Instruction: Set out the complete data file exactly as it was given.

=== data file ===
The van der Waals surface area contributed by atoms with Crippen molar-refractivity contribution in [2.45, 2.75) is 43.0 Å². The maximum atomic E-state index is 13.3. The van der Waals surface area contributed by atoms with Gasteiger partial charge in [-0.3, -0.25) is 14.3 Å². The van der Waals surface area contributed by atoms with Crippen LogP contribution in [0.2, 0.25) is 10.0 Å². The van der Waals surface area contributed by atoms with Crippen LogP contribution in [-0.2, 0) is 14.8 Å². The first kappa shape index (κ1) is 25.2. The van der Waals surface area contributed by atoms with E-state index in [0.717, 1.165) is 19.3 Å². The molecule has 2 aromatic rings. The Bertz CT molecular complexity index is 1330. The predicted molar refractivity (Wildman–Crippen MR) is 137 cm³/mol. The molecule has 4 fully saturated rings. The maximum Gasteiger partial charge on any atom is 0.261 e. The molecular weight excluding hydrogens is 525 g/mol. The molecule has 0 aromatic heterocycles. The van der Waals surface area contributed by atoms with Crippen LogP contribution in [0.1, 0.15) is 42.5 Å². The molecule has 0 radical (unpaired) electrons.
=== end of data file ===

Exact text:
The van der Waals surface area contributed by atoms with Crippen molar-refractivity contribution in [2.45, 2.75) is 43.0 Å². The maximum atomic E-state index is 13.3. The van der Waals surface area contributed by atoms with Gasteiger partial charge in [-0.3, -0.25) is 14.3 Å². The van der Waals surface area contributed by atoms with Crippen LogP contribution in [0.2, 0.25) is 10.0 Å². The van der Waals surface area contributed by atoms with Crippen LogP contribution in [-0.2, 0) is 14.8 Å². The first kappa shape index (κ1) is 25.2. The van der Waals surface area contributed by atoms with E-state index in [0.717, 1.165) is 19.3 Å². The molecule has 2 aromatic rings. The Bertz CT molecular complexity index is 1330. The predicted molar refractivity (Wildman–Crippen MR) is 137 cm³/mol. The molecule has 4 fully saturated rings. The maximum Gasteiger partial charge on any atom is 0.261 e. The molecular weight excluding hydrogens is 525 g/mol. The molecule has 0 aromatic heterocycles. The van der Waals surface area contributed by atoms with Crippen LogP contribution in [0.1, 0.15) is 42.5 Å². The molecule has 0 radical (unpaired) electrons.